ST. LOUIS COUNTY, Mo. – The State of Missouri claims an 80-year-old woman owes more than $5,000 in unemployment pandemic funds.

Lucy Sanchez, who lives in Affton, has worked 60 years without collecting unemployment funds. However, that changed for her when the COVID-19 pandemic forced the restaurant she works for to shut down. When it partially reopened, her hours were reduced as a waitress.

Sanchez became one of many people to receive pandemic unemployment funds to help them through the crisis. Now the state is demanding she repay $5,500. She said that’s money she just doesn’t have.

“You know how many cups of coffee I have to pour to make $5,500. Another 20 or 30 years, I might be able to pay it back,” Sanchez said.

Sanchez said she appealed several times and lost. She said she tried to reach out to government officials for help but didn’t have any luck. Finally, she and her daughter contacted FOX 2 for assistance.

”We love you and you help everybody. We watch you every day, you get it done. Get it done! Anyway, I just felt like I earned it, just like everybody else,” Sanchez said. “And this is the first time I’d ever drawn unemployment, I feel like if nothing else, I was entitled to it. I don’t see why I should have to pay it back.”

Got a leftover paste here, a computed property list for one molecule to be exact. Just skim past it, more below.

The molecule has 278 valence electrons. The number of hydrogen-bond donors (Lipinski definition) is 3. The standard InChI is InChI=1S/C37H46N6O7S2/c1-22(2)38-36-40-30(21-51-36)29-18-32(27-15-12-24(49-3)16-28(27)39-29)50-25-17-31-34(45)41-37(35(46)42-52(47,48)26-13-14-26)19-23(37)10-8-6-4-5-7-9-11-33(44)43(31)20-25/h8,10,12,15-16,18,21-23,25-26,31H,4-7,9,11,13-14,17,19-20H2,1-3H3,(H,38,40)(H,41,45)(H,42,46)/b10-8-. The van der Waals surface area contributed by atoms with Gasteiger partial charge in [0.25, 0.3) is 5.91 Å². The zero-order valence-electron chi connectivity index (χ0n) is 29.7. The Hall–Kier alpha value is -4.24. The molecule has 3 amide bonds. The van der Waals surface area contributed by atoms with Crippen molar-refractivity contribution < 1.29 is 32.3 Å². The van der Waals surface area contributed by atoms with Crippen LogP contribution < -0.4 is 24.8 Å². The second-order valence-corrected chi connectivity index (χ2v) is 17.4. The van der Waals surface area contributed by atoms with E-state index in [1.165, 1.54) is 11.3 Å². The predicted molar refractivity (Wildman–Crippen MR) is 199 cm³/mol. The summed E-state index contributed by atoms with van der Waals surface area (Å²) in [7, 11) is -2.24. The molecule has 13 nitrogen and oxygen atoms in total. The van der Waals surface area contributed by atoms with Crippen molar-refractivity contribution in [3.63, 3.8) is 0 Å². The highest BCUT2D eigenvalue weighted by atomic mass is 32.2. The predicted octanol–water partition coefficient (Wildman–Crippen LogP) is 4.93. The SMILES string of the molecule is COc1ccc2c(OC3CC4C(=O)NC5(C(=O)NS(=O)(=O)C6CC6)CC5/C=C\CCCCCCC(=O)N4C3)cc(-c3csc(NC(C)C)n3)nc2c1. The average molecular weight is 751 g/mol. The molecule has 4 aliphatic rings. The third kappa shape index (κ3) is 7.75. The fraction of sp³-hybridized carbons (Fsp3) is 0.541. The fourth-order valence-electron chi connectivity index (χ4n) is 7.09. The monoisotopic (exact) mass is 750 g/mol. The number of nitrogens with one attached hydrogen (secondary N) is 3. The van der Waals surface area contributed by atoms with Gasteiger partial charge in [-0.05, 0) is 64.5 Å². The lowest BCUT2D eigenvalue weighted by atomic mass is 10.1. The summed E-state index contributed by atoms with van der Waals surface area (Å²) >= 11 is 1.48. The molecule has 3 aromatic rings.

FOX 2 reached out to Missouri State Representative Peter Merideth from south St. Louis for assistance. Merideth has been actively involved in fighting this problem for more than a year.

The Missouri Department of Labor and Industrial Relations said around 11,000 people were overpaid about $44 million.

The federal government made arrangements to give people a pass, so they wouldn’t have to repay the funds. Missouri Governor Mike Parson and his administration insisted on getting the state’s money back.

Merideth was one of the leaders in the Missouri House to pass a bill in 2021 to give residents a break on repaying the state money. However, the legislation is stalled in the Senate.

”Nothing surprises me anymore, it makes me furious, it’s not right, and I’m sick of it,” Merideth said.

He talked about his fight for another elderly St. Louis area resident.

“They were actually going after $10,000 for her. I was able to talk to the governor’s office Department of Labor, we actually got it fixed,” Merideth said. “She was right, she did not owe this money back. The problem is for most folks, they don’t have a lawyer. They don’t have a state rep. that they know to call or that’s willing to help them necessarily, and they probably did it right.”

FOX 2 reported numerous stories like Sanchez’s, from the City of St. Louis to St. Charles. In each case, they were struggling families who couldn’t afford to repay the funds that helped them through one of the worst times in American history.